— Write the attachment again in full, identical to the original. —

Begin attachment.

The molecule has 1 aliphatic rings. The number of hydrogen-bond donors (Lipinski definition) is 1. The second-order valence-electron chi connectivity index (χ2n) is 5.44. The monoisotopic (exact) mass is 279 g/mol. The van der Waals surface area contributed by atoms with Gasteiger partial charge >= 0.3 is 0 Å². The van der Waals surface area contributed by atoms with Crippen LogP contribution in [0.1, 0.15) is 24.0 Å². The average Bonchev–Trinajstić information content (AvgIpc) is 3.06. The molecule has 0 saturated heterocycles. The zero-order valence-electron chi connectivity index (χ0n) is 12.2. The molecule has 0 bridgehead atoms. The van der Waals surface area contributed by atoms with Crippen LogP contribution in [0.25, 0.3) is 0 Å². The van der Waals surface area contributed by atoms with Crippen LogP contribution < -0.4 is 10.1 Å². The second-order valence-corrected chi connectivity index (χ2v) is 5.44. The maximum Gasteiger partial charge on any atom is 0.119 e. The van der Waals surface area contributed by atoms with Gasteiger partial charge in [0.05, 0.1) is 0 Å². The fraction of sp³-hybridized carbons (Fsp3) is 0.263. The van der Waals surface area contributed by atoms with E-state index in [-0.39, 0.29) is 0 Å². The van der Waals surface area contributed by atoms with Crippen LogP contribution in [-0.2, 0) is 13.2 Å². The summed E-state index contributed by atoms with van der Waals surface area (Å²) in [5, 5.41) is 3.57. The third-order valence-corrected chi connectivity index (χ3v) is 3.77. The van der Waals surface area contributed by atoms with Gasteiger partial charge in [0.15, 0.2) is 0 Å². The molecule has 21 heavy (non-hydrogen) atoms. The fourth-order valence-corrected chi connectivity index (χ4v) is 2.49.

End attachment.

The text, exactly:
The molecule has 1 aliphatic rings. The number of hydrogen-bond donors (Lipinski definition) is 1. The second-order valence-electron chi connectivity index (χ2n) is 5.44. The monoisotopic (exact) mass is 279 g/mol. The van der Waals surface area contributed by atoms with Gasteiger partial charge >= 0.3 is 0 Å². The van der Waals surface area contributed by atoms with Crippen LogP contribution in [0.1, 0.15) is 24.0 Å². The average Bonchev–Trinajstić information content (AvgIpc) is 3.06. The molecule has 0 saturated heterocycles. The zero-order valence-electron chi connectivity index (χ0n) is 12.2. The molecule has 0 bridgehead atoms. The van der Waals surface area contributed by atoms with Crippen LogP contribution in [0.25, 0.3) is 0 Å². The van der Waals surface area contributed by atoms with Crippen LogP contribution < -0.4 is 10.1 Å². The second-order valence-corrected chi connectivity index (χ2v) is 5.44. The maximum Gasteiger partial charge on any atom is 0.119 e. The van der Waals surface area contributed by atoms with Gasteiger partial charge in [0.05, 0.1) is 0 Å². The fraction of sp³-hybridized carbons (Fsp3) is 0.263. The van der Waals surface area contributed by atoms with E-state index in [-0.39, 0.29) is 0 Å². The van der Waals surface area contributed by atoms with Crippen LogP contribution in [-0.2, 0) is 13.2 Å². The summed E-state index contributed by atoms with van der Waals surface area (Å²) in [5, 5.41) is 3.57. The third-order valence-corrected chi connectivity index (χ3v) is 3.77. The van der Waals surface area contributed by atoms with Gasteiger partial charge in [0.15, 0.2) is 0 Å². The molecule has 21 heavy (non-hydrogen) atoms. The fourth-order valence-corrected chi connectivity index (χ4v) is 2.49.